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House Republicans who backed impeaching Trump have no regrets as Senate GOP reckons with former President’s role


They’ve faced sharp backlash from former President Donald Trump and his supporters and been censured by their state parties, all the while facing new threats of primary challenges from the right.

But the House Republicans who voted to impeach him are showing no signs of backing down and are signaling they’d do it again, the latest salvo in the battle over the party’s direction in the aftermath of Trump’s tumultuous tenure in the White House.

“Hell no,” Rep. John Katko of New York told CNN, when asked if he had any regrets for his vote to impeach Trump.

“In eight years in Congress, I probably had a hundred votes that I could have gone either way, and I maybe second-guessed a little bit,” Rep. Tom Rice, the South Carolina Republican who was censured by his state party for his vote, said in an interview. “This is not one of them.”

As the Senate gears up for his second impeachment trial starting Tuesday, Trump still remains a polarizing and dominant force in his party. The pro-Trump wing of the House Republican Conference is still the most sizable bloc, while a large contingent of top Senate Republicans are eager to move past the Trump-era and all the controversies that followed, even as they are likely to acquit him.

Over the weekend, Rep. Liz Cheney, the No. 3 House GOP leader who was censured by her state party for being just one of 10 House Republicans voting to impeach Trump, asserted that the GOP should “not be embracing the former President.”

Some top Senate Republicans agree.

“I think our party has to be embracing solutions,” Senate Minority Whip John Thune, the No. 2 Republican in the chamber, told CNN Monday when asked about Cheney’s comments. “I think if we want to speak to the issues that people in this country care about, the longer we’re tied to a personality — a cult of personality — I just don’t think that’s a good durable model for the future. That’s a debate we are going to be having among Republicans both here and around the country.”

Sen. Lisa Murkowski, the Alaska Republican who may vote to convict Trump, said in a brief interview: “I think we’re in a place where Donald Trump is gone — and in terms of his role in party, that has yet to be determined. But I have not embraced the party of Donald Trump. I’m looking for the Republican Party.”

Yet Trump allies like Sen. Lindsey Graham, a South Carolina Republican, have long argued that Trump’s support is paramount to winning back the House and Senate in 2022, and House GOP Leader Kevin McCarthy made a trek to Trump’s South Florida golf resort to make amends with the former President. In the Senate, so far just five GOP senators have indicated they could convict Trump in his impeachment trial — far short of 17 Republicans who would at least be needed to reach the 67 votes to convict the former President and then later bar him from ever serving in office again.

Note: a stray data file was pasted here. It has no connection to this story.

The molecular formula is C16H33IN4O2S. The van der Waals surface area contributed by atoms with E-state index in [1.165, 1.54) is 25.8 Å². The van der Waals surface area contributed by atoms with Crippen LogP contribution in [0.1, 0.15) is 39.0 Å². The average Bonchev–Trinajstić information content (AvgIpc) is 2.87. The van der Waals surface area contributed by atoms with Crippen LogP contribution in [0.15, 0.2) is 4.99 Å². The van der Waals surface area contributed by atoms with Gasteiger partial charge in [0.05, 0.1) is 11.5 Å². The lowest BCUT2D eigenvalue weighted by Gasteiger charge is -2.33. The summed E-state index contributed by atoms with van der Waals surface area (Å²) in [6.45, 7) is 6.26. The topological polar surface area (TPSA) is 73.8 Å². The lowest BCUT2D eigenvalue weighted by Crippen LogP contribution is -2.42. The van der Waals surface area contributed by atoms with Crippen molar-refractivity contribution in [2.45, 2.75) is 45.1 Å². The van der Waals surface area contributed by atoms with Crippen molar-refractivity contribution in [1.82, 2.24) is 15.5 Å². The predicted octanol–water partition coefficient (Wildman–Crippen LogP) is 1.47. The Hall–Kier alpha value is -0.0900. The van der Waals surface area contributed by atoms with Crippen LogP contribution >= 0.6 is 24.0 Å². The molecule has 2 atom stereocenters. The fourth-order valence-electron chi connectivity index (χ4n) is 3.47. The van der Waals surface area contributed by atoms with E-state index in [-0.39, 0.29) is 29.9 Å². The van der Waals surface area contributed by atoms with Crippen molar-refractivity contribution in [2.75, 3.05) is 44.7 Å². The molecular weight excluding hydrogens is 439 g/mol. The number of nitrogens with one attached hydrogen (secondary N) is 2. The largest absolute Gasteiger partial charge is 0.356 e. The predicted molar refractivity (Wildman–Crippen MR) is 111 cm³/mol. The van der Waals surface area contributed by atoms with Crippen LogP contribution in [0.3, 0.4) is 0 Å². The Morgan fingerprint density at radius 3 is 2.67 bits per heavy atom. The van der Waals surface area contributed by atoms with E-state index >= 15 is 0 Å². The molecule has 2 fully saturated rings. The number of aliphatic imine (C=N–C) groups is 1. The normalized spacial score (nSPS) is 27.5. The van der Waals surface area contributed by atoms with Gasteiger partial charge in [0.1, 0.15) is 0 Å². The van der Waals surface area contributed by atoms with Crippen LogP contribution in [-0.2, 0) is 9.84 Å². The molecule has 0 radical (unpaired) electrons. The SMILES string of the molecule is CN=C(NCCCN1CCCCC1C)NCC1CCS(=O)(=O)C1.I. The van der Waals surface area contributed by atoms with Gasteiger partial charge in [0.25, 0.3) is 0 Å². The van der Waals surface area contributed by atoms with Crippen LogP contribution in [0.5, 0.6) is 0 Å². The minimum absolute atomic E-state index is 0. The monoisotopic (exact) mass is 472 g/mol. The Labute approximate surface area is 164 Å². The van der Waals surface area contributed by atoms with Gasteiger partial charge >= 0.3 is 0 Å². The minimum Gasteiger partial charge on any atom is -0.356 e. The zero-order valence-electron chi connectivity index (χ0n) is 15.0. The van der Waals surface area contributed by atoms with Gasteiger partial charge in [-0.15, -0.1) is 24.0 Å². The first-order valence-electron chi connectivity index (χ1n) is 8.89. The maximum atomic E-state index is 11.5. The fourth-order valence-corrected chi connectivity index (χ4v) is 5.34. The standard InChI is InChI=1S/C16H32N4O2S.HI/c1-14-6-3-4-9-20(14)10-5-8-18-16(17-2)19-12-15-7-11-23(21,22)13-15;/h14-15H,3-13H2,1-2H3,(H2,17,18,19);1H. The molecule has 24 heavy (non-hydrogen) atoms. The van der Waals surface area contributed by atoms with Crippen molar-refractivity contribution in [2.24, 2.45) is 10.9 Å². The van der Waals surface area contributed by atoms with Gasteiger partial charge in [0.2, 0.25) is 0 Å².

Asked if backlash from the right is weighing on Republican senators as they decide how to vote, Texas Sen. John Cornyn said: “I don’t know if I’d say it weighs on us, but we’re aware of that in the political context.”

Other GOP senators were cryptic when asked about Cheney’s remarks.

After expressing his concerns about the constitutionality of the impeachment trial, GOP Sen. Roy Blunt was asked about Cheney’s comments about the party not embracing Trump. Instead, he pointed to how the trial is not constitutional in his view.

“Well, embracing your view of the Constitution doesn’t mean you’re embracing any individual if that’s your legitimate view,” said Blunt, who is up for reelection next year in Missouri. “It’s my legitimate view and that’s the only person I can speak for.”

Caught in the middle are a band of House Republicans who defied their party and stood up to Trump, voting to impeach him on a charge of inciting the deadly January 6 insurrection. Many are now facing the threats of Trump-inspired primary challengers following their vote to impeach.

Rep. Jaime Herrera Beutler, a Washington state Republican who also voted to impeach, when asked if she had any regrets about her impeachment vote, said, “Heck no.”

“When push comes to shove, I’m gonna stand with the Constitution, which is why I actually I’m at peace with it,” Herrera Beutler said. “Because that’s what I said I’d do in the first place.”

The congresswoman said she’s “not worried” about a potential primary challenger

“There’s a lot of Republicans who disagreed with me on it, and I totally respect that,” Herrera Beutler said. “They don’t expect you to agree with them on everything, but they want to be able to trust you.”

Rep. Peter Meijer of Michigan, a freshman Republican, did not hesitate when asked if he regrets his impeachment vote, saying, “Not for a second. Not for a second.”

“It was the right thing to do,” Meijer said, adding that he had a town hall with constituents, some of whom expressed disappointment in the way he voted on impeachment. “I regret that that is how they feel.”

Other GOP impeachment backers also echoed that sentiment, including Illinois Rep. Adam Kinzinger, Michigan Rep. Fred Upton and Ohio Rep. Anthony Gonzalez — all of whom defended their votes.

“Can I say that’s a dumb question?” said Rep. Dan Newhouse, a Republican of Washington, when asked if he has any regrets about his vote after getting backlash from Trump supporters. “I do not regret it.”

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